Cooking Molluscs and Crustaceans

The content for this page is adapted from the Tasmanian Seafood Cookbook. There were two versions of this popular fishing cookbook published by the Tasmanian Fisheries Development Authority; the first in 1981 by Patricia Bolin and the second in 1988 by Barbra Blomberg.  Find cooking tips and fish recipes on Tas Fish Guide, our recreational fishing phone app.


Blacklip abalone illustration by Peter GouldthorpeTwo species of abalone are available in Tasmanian waters - blacklip and  greenlip.
Low oil content. Distinctive subtle flavour. Dense white flesh that may need tenderising. Succulent when properly cooked. Canned, whole.
Cooking Method
Casserole, deep fry, shallow fry, patties, soup, steam, stir fry.

Crab, Surf

Velvet crab illustration by Peter GouldthorpeMost common species but others such as the Giant Tasmanian Crab and Brown Crab are available in small quantities.
Low oil content. Distinctive excellent flavour. Prepare whole or in sections. Whole - uncooked or cooked, crab meat.
Cooking Method
Barbeque, boil, simmer, steam, stir-fry.


Cuttlefish illustration by Peter GouldthorpeOccasionally available in shops. Appreciated by gourmets for its flavour.
Low oil content. High protein value. Mild flavour. Flesh dense - needs to be tenderised. Hoods, whole.
Cooking Method
Bake, barbecue, casserole, marinate, stir fry.

Rock Lobster (Crayfish)

Rock lobster illustration by Peter GouldthorpeOne of Tasmania's best known types of seafood. Caught in beehive shaped pots by licensed fishers in waters down to 180m.
Low oil content. Delicate flavour. Firm white flesh. Whole - unccoked or cooked, cooked or uncooked tails, cray meat.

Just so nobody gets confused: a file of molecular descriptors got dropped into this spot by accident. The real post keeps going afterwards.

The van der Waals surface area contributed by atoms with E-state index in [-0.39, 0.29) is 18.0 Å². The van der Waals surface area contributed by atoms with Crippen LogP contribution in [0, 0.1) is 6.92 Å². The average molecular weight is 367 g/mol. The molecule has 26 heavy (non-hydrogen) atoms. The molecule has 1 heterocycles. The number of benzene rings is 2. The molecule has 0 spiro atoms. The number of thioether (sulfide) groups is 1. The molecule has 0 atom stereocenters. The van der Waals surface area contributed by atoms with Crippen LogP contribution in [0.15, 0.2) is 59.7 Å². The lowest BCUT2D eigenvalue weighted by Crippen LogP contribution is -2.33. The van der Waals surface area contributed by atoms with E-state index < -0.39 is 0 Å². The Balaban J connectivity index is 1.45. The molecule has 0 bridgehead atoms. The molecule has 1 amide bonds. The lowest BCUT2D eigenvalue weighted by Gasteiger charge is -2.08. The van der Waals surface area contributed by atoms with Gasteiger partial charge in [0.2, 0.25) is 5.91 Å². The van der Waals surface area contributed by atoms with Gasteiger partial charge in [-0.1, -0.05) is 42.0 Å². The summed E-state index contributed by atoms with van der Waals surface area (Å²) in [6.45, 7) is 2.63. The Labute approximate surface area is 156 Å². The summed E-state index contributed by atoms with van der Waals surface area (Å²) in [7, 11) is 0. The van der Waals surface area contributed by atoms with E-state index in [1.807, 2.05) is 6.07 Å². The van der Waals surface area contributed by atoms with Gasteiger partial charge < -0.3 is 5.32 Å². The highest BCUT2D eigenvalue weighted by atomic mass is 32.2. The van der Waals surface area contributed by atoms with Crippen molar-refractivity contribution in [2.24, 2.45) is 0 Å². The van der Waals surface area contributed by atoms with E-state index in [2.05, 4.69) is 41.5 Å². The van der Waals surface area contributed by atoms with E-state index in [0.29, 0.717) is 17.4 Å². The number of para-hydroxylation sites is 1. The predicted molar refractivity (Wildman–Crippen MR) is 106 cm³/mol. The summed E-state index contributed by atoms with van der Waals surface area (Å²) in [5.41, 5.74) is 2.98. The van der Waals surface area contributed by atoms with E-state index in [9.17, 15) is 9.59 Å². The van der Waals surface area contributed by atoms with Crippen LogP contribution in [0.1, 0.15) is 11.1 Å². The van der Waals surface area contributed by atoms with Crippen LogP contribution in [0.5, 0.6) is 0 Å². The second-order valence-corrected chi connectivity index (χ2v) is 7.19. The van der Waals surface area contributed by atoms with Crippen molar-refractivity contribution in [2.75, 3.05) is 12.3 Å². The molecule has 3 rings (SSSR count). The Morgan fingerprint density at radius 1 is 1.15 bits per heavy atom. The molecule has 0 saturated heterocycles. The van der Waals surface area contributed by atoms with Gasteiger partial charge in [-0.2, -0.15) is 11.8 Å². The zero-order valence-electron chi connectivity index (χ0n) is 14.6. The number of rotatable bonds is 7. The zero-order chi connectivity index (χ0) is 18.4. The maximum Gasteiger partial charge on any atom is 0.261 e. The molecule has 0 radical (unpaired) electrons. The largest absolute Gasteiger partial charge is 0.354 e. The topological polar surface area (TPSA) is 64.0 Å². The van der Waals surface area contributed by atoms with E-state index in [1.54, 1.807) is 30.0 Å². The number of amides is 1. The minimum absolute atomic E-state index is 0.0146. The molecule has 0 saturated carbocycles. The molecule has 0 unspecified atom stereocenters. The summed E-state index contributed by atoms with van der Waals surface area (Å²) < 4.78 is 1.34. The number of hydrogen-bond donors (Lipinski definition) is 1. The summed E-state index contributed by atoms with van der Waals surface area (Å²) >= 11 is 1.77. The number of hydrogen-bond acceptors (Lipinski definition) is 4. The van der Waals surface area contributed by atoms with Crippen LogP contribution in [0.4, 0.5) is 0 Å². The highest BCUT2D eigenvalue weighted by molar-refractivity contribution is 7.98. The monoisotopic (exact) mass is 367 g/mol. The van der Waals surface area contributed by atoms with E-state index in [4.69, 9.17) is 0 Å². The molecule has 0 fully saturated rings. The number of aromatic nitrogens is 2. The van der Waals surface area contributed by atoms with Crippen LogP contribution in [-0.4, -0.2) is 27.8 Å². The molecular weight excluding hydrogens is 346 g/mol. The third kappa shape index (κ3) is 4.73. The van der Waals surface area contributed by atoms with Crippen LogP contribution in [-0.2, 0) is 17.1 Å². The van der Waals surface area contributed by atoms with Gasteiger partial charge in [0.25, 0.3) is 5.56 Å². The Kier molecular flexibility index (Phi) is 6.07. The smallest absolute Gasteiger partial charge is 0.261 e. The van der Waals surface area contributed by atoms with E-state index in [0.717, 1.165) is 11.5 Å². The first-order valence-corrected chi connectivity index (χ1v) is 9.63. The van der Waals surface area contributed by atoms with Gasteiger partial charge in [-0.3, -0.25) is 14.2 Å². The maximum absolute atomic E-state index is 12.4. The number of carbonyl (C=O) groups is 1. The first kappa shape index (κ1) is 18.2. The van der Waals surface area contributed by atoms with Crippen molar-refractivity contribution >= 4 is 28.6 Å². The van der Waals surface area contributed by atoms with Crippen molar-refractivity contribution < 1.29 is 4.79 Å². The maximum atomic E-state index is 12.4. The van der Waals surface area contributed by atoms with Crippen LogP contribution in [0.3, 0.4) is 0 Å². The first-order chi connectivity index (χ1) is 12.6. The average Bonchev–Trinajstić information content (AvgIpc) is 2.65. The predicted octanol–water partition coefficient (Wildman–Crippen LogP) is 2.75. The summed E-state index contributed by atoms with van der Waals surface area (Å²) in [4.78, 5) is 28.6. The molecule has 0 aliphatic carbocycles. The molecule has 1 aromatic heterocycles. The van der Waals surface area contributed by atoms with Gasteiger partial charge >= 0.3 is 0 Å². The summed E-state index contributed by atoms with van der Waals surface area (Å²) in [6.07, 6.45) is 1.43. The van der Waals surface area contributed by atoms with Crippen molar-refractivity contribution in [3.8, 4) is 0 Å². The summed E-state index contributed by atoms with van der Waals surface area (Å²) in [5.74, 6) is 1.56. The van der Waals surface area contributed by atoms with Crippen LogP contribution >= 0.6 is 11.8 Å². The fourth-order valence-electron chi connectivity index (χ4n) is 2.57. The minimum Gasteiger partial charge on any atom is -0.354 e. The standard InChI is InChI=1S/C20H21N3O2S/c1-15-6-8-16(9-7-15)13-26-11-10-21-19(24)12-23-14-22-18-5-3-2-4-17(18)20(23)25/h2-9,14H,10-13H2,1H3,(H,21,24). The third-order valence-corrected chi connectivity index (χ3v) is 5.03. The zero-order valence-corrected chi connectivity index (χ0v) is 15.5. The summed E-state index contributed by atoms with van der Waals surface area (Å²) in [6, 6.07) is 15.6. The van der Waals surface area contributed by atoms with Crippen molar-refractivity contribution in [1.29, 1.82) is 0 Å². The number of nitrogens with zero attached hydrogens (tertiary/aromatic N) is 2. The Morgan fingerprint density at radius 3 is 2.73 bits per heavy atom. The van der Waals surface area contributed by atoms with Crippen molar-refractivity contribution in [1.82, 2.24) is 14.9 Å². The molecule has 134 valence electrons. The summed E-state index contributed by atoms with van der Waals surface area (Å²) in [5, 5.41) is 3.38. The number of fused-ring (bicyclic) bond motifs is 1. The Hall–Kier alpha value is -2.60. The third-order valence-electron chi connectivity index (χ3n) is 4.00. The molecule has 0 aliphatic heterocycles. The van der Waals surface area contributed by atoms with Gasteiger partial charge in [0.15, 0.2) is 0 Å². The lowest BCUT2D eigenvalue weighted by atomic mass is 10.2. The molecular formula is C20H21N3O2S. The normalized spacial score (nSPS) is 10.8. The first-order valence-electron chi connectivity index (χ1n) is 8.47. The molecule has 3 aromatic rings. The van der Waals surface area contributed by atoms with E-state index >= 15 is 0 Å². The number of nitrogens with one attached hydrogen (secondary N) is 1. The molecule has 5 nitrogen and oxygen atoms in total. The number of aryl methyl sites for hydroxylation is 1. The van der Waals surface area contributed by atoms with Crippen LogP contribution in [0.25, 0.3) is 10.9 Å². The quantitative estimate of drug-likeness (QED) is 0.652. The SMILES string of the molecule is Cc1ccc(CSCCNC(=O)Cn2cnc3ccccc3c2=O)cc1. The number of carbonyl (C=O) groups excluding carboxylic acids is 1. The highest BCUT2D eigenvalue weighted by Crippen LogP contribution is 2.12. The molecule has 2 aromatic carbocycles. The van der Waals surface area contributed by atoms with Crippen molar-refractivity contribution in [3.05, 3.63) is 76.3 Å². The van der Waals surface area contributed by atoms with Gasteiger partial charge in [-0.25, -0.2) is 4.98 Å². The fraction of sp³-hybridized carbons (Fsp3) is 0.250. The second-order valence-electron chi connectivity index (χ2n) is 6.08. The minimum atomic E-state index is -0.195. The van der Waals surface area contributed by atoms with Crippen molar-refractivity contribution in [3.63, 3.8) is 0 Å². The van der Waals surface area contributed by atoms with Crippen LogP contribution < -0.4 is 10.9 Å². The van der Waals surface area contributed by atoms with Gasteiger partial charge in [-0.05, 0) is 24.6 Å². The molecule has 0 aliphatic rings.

Cooking Method
Barbeque, grill, simmer, steam or according to recipe.

Mussels, Blue

Fish illustration by Peter GouldthorpeFarmed mussels are available for sale.
Low oil content. Distinctive flavour. Tender and juicy with correct cooking. Steam open then use as directed by recipe. Live in shall, smoked, steamed on half shell.
Cooking Method
Barbecue, grill, marinate, pickle, smoke, soups, steam.


Octopus illustration by Peter GouldthorpeTwo species available - giant (up to 20 kilograms) and small (up to 1 kilogram). Mainly small octopus available in shops.
Low oil content. Mild flavour. Similar texture to squid though more dense. Needs to be tenderised, then skinned. Prepare whole (if small), or cut into suitable portions depending on recipe. Whole.
Cooking Method
Bake, barbecue (small), casserole, marinate.


Pacific Oyster illustration by Peter GouldthorpeFarmed oysters are available on the market, predominately Pacific oysters. Some local flat or native Angasi oysters are also harvested commercially.
Low oil content. Distinctive flavour. Texture unlike other molluscs, a unique balance between soft and firm. Live in shells or on half shells.
Cooking Method
Bake, deep fry, grill, smoked, natural, soups.


Periwinkle illustration by Peter GouldthorpeCommon around Tasmanian waters all year.
Low oil content. Flesh slightly 'chewy' with pronounced flavour. Live in shells, frozen precooked.
Cooking Method
Bake, grill, marinate, soups.

Prawns and Shrimps

Prawn illustration by Peter Gouldthorpe

Small quantities may occasionally be available from the north-east coast.

Low oil content. Sweet flavour. Firm white flesh when cooked. Uncooked or cooked in shell, peeled uncooked or cooked.
Cooking Method
Barbeque, grill, deep fry, shallow fry, stir fry.


Scallop illustration by Peter GouldthorpeCaught by licensed fishers only. Limited season but available frozen all year.
Low oil content. Rich, distinctive flavour. Fine, succulent, tender texture when cooked correctly. Shucked, fresh or frozen.
Cooking Method
Bake, barbecue, deep fry, grill, marinate, poach, shallow fry, stir fry.


Fish illustration by Peter GouldthorpeTwo species available in Tasmanian waters. Arrow or Gould's squid (most abundant) and Calamari. Flavour and texture fairly similar with Calamari being preferred by some chefs.
Low oil content. Excellent protein content. Delicate flavour. Firm texture, tender when cooked correctly. Crumbed rings, hoods or whole.
Cooking Method
Bake, barbeque, casserole, deep fry, grill, marinate, shallow fry, stir fry.

Alternative Fish Species to Use

Abalone - None.
Crab - Lobster (in some recipes).
Cuttlefish - Octopus (after tenderising), Squid.
Lobster, Crayfish - Bug Tails, Crab (in some recipes).
Mussels - None.
Octopus - Cuttlefish, Squid.
Prawns - Bug tails (in some recipes).
Scallops - None.
Squid, Arrow or Goulds - Calamari, Cuttlefish.
Calamari - Arrow or Goulds Squid, Cuttlefish.

Fish illustrations by Peter Gouldthorpe
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